Today, I take a break from berating presidential politics. It's Blog Action Day and the subject is Poverty.
Odds are, a good percentage of those who might read this have only dealt with the issue at arm's length. That's not a bad thing, by the way. I'm not going to sit here and yell at you for being above the poverty line. The old saw about catching more flies with honey definitely applies to charity. Getting angry doesn't increase donations. Every activist working in an inner city or on country back roads knows this very well.
My own experience is a little closer, although I have never felt poor. But there were weeks growing up when we ate the same thing three or four days in a row. Corned beef, cheese sandwiches and hot dogs & beans are intricately woven into my childhood. There were years when Christmas was more about refilling the sock drawer than a new bicycle. By some definitions, my family came close to that scary "poverty line." Close enough to be on government assistance a time or two. Close enough to shop at a thrift store or Pic n' Save instead of Macy's, let alone Nordstroms.
But let's face it, that's nothing. We had a roof over our head and we live in a country that helps. It could help more, but we'll save that topic for later.
I live in San Diego. It is my home and it always will be, even if my travels lead me other places for extended times. I grew up here, in a city that draws tourists and rightfully seems to have fewer problems than many urban areas. We do have many people living on that edge, although we don't have projects like Chicago or abandoned buildings like New York. We have families that are just scraping by.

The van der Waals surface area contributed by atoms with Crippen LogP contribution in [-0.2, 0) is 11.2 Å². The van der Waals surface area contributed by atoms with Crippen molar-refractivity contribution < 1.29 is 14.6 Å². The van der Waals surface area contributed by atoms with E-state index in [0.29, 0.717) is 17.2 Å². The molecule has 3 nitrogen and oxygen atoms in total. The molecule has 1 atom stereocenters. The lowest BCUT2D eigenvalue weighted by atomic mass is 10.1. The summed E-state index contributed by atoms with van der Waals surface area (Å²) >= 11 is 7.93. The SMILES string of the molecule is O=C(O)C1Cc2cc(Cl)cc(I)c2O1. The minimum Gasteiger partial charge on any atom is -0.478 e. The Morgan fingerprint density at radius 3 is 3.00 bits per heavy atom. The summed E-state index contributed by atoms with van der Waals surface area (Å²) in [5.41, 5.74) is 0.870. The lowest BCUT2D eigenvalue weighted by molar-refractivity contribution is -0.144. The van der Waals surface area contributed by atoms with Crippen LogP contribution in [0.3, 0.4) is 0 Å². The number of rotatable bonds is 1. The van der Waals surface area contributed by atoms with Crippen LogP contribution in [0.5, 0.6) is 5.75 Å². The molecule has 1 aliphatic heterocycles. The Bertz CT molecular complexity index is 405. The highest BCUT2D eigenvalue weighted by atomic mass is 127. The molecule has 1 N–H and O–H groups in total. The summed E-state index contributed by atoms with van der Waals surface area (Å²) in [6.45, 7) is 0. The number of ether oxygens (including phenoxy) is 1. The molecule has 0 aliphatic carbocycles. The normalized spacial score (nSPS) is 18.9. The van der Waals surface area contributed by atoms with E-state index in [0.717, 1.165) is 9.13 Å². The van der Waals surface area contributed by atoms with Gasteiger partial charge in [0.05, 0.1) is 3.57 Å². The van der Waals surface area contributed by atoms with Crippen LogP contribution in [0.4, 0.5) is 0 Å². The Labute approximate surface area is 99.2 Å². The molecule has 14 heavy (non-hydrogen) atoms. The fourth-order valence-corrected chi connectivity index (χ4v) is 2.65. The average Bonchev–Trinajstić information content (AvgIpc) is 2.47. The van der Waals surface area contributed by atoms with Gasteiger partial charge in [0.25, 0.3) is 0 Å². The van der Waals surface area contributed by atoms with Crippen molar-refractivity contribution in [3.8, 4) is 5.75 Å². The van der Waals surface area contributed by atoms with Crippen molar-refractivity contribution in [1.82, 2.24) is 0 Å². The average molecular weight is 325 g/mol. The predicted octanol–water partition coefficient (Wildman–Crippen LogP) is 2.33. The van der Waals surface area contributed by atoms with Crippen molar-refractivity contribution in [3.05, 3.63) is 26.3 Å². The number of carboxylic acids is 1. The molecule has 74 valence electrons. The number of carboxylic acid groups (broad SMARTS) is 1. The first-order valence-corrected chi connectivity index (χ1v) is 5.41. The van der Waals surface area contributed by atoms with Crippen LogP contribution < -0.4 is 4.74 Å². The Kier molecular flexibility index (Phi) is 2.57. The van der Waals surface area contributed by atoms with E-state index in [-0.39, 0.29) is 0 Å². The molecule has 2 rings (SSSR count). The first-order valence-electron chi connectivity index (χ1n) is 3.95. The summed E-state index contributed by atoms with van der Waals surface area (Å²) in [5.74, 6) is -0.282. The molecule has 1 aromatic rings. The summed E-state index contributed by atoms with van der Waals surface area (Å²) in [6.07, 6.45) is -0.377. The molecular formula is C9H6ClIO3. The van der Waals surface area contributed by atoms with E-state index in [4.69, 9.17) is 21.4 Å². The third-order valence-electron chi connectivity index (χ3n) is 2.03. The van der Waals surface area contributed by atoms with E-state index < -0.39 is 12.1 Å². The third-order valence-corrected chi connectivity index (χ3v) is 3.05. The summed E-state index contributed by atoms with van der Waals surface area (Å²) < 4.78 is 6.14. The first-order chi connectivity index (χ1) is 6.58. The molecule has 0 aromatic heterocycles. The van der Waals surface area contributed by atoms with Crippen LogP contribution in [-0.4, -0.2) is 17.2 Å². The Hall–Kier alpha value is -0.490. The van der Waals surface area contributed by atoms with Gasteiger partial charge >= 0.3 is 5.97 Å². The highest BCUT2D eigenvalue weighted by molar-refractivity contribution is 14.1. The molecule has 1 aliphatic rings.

However, living in San Diego also means living next to Tijuana.
I have seen poverty. Real poverty. The whole family living in a room whose walls melt in the rain, under an aluminum sheet roof where everyone has to be outside in the afternoon because inside becomes an oven. In high school, I helped feed orphans whose lives made me vow never to be unthankful about the conditions as I grew up. I have seen a child kneeling on a sidewalk leading to the United States, unwashed and awake at three a.m. because he has no school to go to in the morning, singing "La Bamba" and hammering a cheap guitar with three broken strings. Hoping that some drunk American teenager, who has crossed the border to party, will toss him a quarter. Mothers sitting under an overhang with an infant suckling while the baby's brother and sister try to get someone to buy Chiclets.
Scenes that we like to think exist only in India or Africa happen on hillsides that, on a clear day, I can see from my house. Unlike Sarah Palin, I don't think that just because I can see the hills of Tijuana makes me an expert on how to erase the scourge of poverty from our planet.
I don't wonder at the causes of illegal immigration. If I could get my family out of those conditions, I too would cross a desert to find a minimum wage job.
And yet, I can become desensitized. I've grown up with this, seen it a thousand times. It's only when someone points it out to me that I feel the things I felt the first time I saw it.
We are the lucky ones. If you own a computer to read this on, you are living in greater luxury than the majority of the people who have lived on this planet. And you are living in greater comfort than a great many living on it today.
On days when I remember, I donate clothes to thrift stores. Toys my children have outgrown. I have fed the poor, but not recently. I have done volunteer work. I am proud of the efforts I have made, both with my time and my money. I am proud to be part of organizations like Coming Together.
But there are times when I need to be reminded that I can do more.
If you are out there and you aren't doing something, do it now. You are already on the computer. Make a donation. Ten bucks. The cost of a couple hours entertainment at the movie house will feed a houseful of children in Tijuana. I don't need to point out where… you know how to use Google and I don't really care which charity you pick. The next time they ask you in the checkout line to donate a dollar, say yes. If a dirty five year old sings "La Bamba" at you, have the compassion to empty your pockets of their change. It means a lot more to him than to you.
I don't care what you do. There are a thousand choices.
But do it. We are the lucky ones. Share some luck today. Believe me, the feeling you get back is worth it.